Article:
Help biologists track and better understand the factors that lead to roadkill of wildlife. Please report your roadkill observations to the California Roadkill Observation System by clicking here.
Water Quality Monitoring
The RCDSMM Topanga Creek Stream Team coordinated citizen volunteer monitoring of water quality in Topanga Creek from 1999-2004. We also collect water quality data as part of biological monitoring studies for fishes, amphibians and macro-invertebrates. The RCDSMM recently monitored both Topanga and Zuma Lagoons as part of the Southern California Coastal Water Research Project (SCCWRP) Eutrophication Study of the Southern California Bight.
- Site selection and watershed level stream order analysis
- In-situ data collection (air and water temperature, pH, conductivity, Dissolved oxygen, salinity, algae, etc.)
- Nutrient analysis (collect samples for lab analysis or in-house analysis using LaMotte Colorimeter 2)
- Bacteria sample collection (fecal coliform, total coliform, E. coli, Enterococcus, DNA samples) for virus and bacteriodes
- Heavy metals sample collection
- Isotope sample collection
- In-situ YSI 6600 Data Sondes management and maintenance
- Instream temperature monitors (HOBO Tidbits) management and maintenance
- Smaller coastal stream flow measurements and calculations
Santa Monica Bay Watershed Monitoring - Collaborative Mapping Effort
The RCD, in partnership with Heal the Bay, has initiated a collaborative effort to map the locations of water quality (and other aquatic resource) monitoring within the Santa Monica Bay Watershed. For more information about the map and project, click here:
Endangered Fishes Monitoring
The RCDSMM biologists hold relevant permits and have been conducting studies of endangered southern steelhead trout (O. mykiss) and tidewater gobies (E. newberryi) within the Santa Monica Bay since 1995. We currently deploy the only instream antenna array to monitor migration of southern steelhead trout in southern California.
- Instream habitat mapping according to CDFG protocols
- Snorkel surveys
- Spring spawning and redd surveys
- Seine and trapping monitoring
- Instream antenna array monitoring and maintenance
- Scale reading for age/size analysis
- Tagging using Passive Integrated Transponders (PIT)
- Fin clip collection for DNA analysis
- Grunion run monitoring
Amphibian and Southwestern Pond Turtle Monitoring
The RCDSMM helped establish the protocol for monitoring amphibians and reptiles in the Santa Monica Mountains National Recreation Area in 2000. Our biologists and Stream Team members have conducted annual amphibian surveys in Topanga Creek, monitoring trends in population abundance and diversity.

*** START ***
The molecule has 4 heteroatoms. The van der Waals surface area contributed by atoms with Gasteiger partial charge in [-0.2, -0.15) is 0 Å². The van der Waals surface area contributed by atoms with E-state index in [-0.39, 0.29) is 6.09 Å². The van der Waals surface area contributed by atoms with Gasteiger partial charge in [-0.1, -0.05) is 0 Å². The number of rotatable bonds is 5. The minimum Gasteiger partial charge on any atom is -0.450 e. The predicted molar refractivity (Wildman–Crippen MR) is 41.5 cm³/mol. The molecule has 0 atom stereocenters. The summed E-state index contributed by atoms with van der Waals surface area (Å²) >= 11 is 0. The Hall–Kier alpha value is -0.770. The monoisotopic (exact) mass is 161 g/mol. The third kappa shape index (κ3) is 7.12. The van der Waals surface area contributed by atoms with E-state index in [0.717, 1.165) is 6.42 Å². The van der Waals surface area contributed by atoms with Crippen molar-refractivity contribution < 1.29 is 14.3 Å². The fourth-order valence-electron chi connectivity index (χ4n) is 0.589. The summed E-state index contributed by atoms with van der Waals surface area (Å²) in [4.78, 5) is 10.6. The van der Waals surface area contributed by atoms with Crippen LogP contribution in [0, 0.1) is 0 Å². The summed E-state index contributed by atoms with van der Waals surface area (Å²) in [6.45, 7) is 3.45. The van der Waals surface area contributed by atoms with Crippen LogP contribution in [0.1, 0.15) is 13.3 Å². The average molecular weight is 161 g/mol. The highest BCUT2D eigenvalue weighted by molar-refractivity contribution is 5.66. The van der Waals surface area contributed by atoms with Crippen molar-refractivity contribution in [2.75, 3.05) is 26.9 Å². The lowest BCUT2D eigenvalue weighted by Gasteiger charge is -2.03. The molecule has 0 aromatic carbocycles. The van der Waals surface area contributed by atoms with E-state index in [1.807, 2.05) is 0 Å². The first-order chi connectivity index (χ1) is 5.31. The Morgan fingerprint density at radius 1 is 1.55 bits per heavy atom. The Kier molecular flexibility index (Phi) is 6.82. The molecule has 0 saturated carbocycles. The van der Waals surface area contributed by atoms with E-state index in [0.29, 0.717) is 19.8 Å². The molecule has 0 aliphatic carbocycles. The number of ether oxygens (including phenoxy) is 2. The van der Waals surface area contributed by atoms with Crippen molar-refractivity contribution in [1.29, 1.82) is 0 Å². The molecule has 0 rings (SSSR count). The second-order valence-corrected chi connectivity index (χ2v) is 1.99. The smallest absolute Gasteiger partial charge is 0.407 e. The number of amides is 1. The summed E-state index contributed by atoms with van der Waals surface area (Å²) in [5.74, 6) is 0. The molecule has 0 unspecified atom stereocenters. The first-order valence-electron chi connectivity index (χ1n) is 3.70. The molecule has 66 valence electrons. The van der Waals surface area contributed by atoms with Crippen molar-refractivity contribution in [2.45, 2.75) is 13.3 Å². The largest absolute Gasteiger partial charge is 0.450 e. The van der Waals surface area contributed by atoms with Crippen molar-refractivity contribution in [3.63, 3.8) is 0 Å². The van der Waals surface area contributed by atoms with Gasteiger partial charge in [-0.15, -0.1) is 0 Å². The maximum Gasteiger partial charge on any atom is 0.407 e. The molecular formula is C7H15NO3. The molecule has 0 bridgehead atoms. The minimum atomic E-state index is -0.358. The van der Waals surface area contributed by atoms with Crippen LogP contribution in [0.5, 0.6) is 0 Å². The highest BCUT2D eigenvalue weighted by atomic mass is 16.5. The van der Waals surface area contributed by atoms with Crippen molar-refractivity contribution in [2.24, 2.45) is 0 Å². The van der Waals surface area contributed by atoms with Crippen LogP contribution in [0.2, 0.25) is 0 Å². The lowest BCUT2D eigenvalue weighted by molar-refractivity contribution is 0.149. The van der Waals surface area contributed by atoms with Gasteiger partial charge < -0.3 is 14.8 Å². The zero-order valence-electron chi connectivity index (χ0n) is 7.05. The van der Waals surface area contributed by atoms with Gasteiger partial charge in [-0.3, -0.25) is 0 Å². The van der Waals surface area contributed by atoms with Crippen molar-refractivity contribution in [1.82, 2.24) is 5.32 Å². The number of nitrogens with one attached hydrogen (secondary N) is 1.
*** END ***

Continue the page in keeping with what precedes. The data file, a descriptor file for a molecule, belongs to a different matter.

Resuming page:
Since 2002, RCDSMM staff and Topanga Stream Team members have collected data on southwestern pond turtles in the Topanga Creek Watershed. The goals of the project included answering questions about turtle presence, location, population structure, recruitment, nesting sites, movement patterns, survival ratio, and preferred habitat. We currently hold permits to capture, tag and radio track southwestern pond turtles throughout the Santa Monica Mountains.
As part of the amphibian surveys, RCDSMM biologists and trained volunteers have collected macro-invertebrate samples annually in Topanga Creek since 2000.
- Macroinvertebrate surveys according to CDFG California Stream Bioassessment protocols
- Associated instream habitat evaluation and water quality parameter data collection
The RCDSMM established a monitoring program for bats under bridges in the Topanga Creek watershed for Los Angeles County in 1996. Biologists trained volunteers conduct annual outflight counts and monitor population abundance at three bridges.
- Outflight monitoring of bridges
- Mist netting to identify species
- Roost exclusion
Biological Construction Monitoring
RCDSMM biologists have served as biological monitors for various public works and habitat restoration projects where sensitive biological resources are present. Our staff has ensured that all permit requirements and mitigation measures are followed for projects subject to CEQA/NEPA. Most recently, the RCDSMM provided biological monitoring for the Topanga Creek Rodeo Grounds Berm Removal project, guiding excavation crews on streambed protection, location of stranded fishes, nesting bird protection, exotic vegetation removal, and native tree protection measures.